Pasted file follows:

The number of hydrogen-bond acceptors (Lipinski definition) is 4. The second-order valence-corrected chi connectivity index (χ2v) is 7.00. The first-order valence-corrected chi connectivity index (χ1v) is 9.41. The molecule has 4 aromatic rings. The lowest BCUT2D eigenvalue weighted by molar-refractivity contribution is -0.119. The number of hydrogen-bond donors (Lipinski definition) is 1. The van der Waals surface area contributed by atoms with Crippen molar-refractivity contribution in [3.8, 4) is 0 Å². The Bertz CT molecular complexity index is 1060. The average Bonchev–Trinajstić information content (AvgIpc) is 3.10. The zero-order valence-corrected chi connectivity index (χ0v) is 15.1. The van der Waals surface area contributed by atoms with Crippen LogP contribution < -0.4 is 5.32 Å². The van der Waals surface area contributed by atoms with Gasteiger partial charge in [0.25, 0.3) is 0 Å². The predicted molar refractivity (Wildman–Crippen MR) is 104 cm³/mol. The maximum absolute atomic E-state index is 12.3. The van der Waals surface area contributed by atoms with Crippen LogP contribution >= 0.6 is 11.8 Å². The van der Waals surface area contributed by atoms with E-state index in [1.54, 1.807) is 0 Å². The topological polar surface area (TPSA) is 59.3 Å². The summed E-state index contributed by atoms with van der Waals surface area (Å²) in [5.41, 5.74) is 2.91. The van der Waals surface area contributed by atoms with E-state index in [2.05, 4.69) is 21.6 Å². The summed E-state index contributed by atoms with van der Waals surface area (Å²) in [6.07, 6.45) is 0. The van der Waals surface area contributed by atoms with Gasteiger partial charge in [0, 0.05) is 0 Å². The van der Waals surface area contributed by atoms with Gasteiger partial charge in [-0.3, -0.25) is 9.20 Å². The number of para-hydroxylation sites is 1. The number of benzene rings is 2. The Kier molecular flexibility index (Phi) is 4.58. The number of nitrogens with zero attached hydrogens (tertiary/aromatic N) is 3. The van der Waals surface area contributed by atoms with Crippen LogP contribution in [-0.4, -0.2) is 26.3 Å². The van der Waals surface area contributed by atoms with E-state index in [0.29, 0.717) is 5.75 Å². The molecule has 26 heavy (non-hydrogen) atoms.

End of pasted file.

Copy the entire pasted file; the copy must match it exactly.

The number of hydrogen-bond acceptors (Lipinski definition) is 4. The second-order valence-corrected chi connectivity index (χ2v) is 7.00. The first-order valence-corrected chi connectivity index (χ1v) is 9.41. The molecule has 4 aromatic rings. The lowest BCUT2D eigenvalue weighted by molar-refractivity contribution is -0.119. The number of hydrogen-bond donors (Lipinski definition) is 1. The van der Waals surface area contributed by atoms with Crippen molar-refractivity contribution in [3.8, 4) is 0 Å². The Bertz CT molecular complexity index is 1060. The average Bonchev–Trinajstić information content (AvgIpc) is 3.10. The zero-order valence-corrected chi connectivity index (χ0v) is 15.1. The van der Waals surface area contributed by atoms with Crippen LogP contribution < -0.4 is 5.32 Å². The van der Waals surface area contributed by atoms with Gasteiger partial charge in [0.25, 0.3) is 0 Å². The predicted molar refractivity (Wildman–Crippen MR) is 104 cm³/mol. The maximum absolute atomic E-state index is 12.3. The van der Waals surface area contributed by atoms with Crippen LogP contribution >= 0.6 is 11.8 Å². The van der Waals surface area contributed by atoms with E-state index in [1.54, 1.807) is 0 Å². The topological polar surface area (TPSA) is 59.3 Å². The summed E-state index contributed by atoms with van der Waals surface area (Å²) in [5.41, 5.74) is 2.91. The van der Waals surface area contributed by atoms with E-state index in [2.05, 4.69) is 21.6 Å². The summed E-state index contributed by atoms with van der Waals surface area (Å²) in [6.07, 6.45) is 0. The van der Waals surface area contributed by atoms with Gasteiger partial charge in [0, 0.05) is 0 Å². The van der Waals surface area contributed by atoms with Gasteiger partial charge in [-0.3, -0.25) is 9.20 Å². The number of para-hydroxylation sites is 1. The number of benzene rings is 2. The Kier molecular flexibility index (Phi) is 4.58. The number of nitrogens with zero attached hydrogens (tertiary/aromatic N) is 3. The van der Waals surface area contributed by atoms with Crippen LogP contribution in [-0.4, -0.2) is 26.3 Å². The van der Waals surface area contributed by atoms with E-state index in [0.29, 0.717) is 5.75 Å². The molecule has 26 heavy (non-hydrogen) atoms.